#AAN2022 – For Children With MS, Symptoms May Predict Future Disability

Marisa Wexler, MS avatar

by Marisa Wexler, MS |

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Children with multiple sclerosis (MS) who in their first year after disease onset experience pyramidal symptoms, such as spasticity or weakness, visual problems, or show signs of cerebellum involvement like poorer coordination are more likely to have worse long-term disability, an analysis of registry data indicates.

The analysis also suggests that an older age at childhood onset and more severe disability in that first year associate with greater long-term disability worsening in pediatric MS.

These findings, its researchers said, could help doctors in making timely decisions when treating these children.

Sifat Sharmin, PhD, a biostatistician with the University of Melbourne, presented the findings at the virtual American Academy of Neurology (AAN) 2022 meeting in April. Her talk was titled “Early Predictors of Disability in Paediatric Multiple Sclerosis: Evidence from a Multi-National Registry.”

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About 3% to 10% of MS patients develop the disease during childhood or adolescence. Pediatric MS tends to differ in some ways from adult-onset disease; for example, children tend to have more relapses and disease activity on MRI scans in the first few years after onset.

Disability also tends to progress more slowly in children. But since the disease is starting at an earlier age, it is common for people with pediatric MS to have marked disease-related disabilities by the time they reach their 30s.

A growing body of evidence suggests that early treatment with disease-modifying therapies (DMTs) may slow long-term disability progression in these patients.

“Early recognition of predictors of faster disability worsening in children is crucial for the clinicians to make treatment decisions at the earliest possible time,” Sharmin said. “In this study, we aim to identify predictors of disability as early as [the] first year from symptom onset.”

The study included 672 children with pediatric MS across 30 countries. Their data was included in the international MSBase Registry, a collaboration dedicated to better understanding MS and other neurological diseases.

The use of data from multiple countries is a noted strength of this analysis, Sharmin noted, as it lessens the likelihood that regional variations in available therapies or care practices will influence its results.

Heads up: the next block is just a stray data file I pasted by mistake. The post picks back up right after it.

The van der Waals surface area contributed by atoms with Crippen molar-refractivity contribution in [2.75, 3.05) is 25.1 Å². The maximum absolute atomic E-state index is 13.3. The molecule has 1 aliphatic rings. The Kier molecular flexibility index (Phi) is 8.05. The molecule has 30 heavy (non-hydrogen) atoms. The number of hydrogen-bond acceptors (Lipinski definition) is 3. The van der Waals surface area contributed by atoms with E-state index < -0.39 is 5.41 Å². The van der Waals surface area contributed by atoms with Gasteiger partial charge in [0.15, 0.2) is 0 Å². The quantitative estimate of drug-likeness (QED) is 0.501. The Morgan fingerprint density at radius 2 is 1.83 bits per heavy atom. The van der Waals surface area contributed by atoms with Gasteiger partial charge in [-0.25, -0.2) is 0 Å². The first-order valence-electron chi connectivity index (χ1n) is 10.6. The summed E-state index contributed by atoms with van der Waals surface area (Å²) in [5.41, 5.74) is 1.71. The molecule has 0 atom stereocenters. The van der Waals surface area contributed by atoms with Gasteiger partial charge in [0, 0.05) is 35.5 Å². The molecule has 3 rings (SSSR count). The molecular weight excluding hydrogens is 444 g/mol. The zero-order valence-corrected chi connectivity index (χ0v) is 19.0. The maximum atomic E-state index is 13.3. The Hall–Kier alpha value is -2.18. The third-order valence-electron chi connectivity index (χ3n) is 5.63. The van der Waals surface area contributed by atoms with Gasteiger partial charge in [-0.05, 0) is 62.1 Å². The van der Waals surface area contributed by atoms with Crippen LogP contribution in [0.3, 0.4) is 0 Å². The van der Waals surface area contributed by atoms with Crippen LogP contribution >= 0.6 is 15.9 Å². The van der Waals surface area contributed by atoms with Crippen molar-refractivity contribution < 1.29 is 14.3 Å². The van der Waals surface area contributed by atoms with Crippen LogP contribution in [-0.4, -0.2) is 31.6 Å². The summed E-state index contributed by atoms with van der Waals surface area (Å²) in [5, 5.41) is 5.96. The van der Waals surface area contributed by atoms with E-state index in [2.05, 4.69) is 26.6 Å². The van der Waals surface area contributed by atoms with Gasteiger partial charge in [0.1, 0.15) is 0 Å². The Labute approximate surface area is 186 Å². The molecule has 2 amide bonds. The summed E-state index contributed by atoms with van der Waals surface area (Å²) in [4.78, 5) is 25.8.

Among the children, the median age at symptom onset was 16, and about 70% were female. Around three-quarters were on a DMT, the most common being interferon-beta products.

The researchers first conducted tests looking for associations between a number of factors — such as sex, age at onset, specific symptoms, and relapse patterns — and MS Severity Score (MSSS), a standardized assessment of MS severity taking into account both disease duration and disability. In all their analyses, the researchers made statistical adjustments to account for the effects of DMTs.

Results showed that an older age at MS onset was significantly associated with a greater likelihood of worsening MS as measured by MSSS. Patients with a higher score on the Expanded Disability Status Scale (EDSS) during the first year after onset, indicating more substantial initial disability, also tended to have poorer long-term MSSS outcomes.

Pyramidal symptoms, or those affecting the pyramidal tracts that control voluntary muscle movements, visual problems, and cerebellar symptoms during the first year also were predictive of worse MSSS scores over time.

In another analysis, the researchers looked for factors that were predictive of having a score of 3 or higher on the EDSS, indicating moderate disability. Here, older age at onset, male sex, and pyramidal symptoms in the first year supported a greater likelihood of such substantial disability.

Analyses using both MSSS and EDSS, however, indicated that patients on long-term DMT use were less likely to experience worsening disability.

“Persistent treatment with higher-efficacy disease-modifying therapies was associated with reduced rate of disability,” Sharmin said.


Note: The Multiple Sclerosis News Today team is providing coverage of the American Academy of Neurology (AAN) 2022 Annual Meeting. Go here to see the latest stories from the conference.

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